Book Review | We Come Apart by Sarah Crossan and Brian Conaghan

We Come Apart

We Come Apart by Sarah Crossan and Brian Conaghan couldn’t have been published in a better time than now. This book touches on so many social issues that is very much relevant and parallel to what is happening in our society today, and I cannot express how much this book captures the reality that is our society today – no matter how we say it isn’t. From domestic abuse to racism – this book covers it all.

The characters were the most believable characters I have encountered in YA fiction. The fact that the book is written in verse made it – in an unconventional way – a perfectly accurate and realistic novel of how different individuals experience life. Nicu having migrated to the United Kingdom with his parents, experienced racism and discrimination just because of where he is from. Jess a troubled teenager, from an abusive household. They meet in a Reparation Scheme, after both were caught for stealing/shop lifting. And soon enough, they develop an unusual friendship with each other.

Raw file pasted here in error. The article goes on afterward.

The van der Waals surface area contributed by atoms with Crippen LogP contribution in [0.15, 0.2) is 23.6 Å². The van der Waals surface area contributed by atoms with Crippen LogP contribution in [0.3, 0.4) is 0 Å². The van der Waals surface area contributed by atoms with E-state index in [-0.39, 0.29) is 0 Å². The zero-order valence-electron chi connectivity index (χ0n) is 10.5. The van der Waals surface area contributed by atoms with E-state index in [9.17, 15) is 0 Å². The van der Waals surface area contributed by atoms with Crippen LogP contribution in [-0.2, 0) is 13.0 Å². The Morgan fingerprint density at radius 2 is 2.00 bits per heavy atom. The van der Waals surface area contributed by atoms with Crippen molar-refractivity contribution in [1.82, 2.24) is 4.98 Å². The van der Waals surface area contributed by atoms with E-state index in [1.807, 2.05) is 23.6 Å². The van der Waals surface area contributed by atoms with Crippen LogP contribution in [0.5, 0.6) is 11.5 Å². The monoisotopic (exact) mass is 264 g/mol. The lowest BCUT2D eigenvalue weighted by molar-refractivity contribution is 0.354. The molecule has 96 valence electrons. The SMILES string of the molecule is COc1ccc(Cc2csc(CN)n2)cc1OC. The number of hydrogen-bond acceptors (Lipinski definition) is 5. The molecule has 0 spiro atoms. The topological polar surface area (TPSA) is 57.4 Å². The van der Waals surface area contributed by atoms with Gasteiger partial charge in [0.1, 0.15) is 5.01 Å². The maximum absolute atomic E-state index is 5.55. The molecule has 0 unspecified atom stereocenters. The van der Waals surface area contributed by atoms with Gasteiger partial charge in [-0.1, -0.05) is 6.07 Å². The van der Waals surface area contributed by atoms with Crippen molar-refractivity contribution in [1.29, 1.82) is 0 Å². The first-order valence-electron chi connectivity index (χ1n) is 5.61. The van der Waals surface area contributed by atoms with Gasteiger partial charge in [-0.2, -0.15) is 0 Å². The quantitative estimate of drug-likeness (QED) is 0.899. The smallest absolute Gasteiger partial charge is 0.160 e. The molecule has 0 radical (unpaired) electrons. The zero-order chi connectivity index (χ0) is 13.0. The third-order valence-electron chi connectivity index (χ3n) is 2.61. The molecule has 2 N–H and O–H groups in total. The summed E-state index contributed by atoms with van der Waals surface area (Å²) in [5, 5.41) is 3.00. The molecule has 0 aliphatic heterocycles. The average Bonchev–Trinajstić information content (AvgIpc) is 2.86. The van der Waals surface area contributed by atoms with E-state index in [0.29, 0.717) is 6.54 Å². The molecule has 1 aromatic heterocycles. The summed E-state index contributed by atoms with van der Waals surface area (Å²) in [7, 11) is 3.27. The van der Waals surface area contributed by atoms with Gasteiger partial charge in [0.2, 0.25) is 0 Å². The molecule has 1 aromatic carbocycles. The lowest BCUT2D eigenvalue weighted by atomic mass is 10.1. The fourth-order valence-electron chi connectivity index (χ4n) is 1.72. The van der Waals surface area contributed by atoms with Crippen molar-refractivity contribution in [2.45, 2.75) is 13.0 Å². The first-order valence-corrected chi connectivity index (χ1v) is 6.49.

I loved that it was written in verse, granted this is the first novel I have ever read written in this format, I have to admit that it worked really well in fleshing out these characters and giving them their own distinctive voices. I especially liked how Nicu’s narrative was written in broken English. This for me made it that bit more realistic and made me think long and hard about how hard individuals whose first language isn’t English try to express themselves. It made me appreciate how lucky I am to have been able to speak and understand English when I moved to the UK, because it made me realise that not everyone was/is as fortunate as I am to have had the education that I did when I was younger.

Jess, as I have mentioned, is from an abusive household. With her stepfather being an abusive and domineering individual who makes Jess record and watch her mother get beat up by him. It’s truly heart breaking reading this, this book just captures how society can easily and willingly turn a blind eye in social issues – especially when it comes to things like domestic abuse. It’s scary how the mum just lets the step-dad do it, and it sickens me that he got away with it. Every. Single. Time.

Throughout the novel, both characters grow and develop. Each trying to change their lives and make it better. But, in the end there was a feeling that they cannot truly change the way their lives go, no matter what they try.



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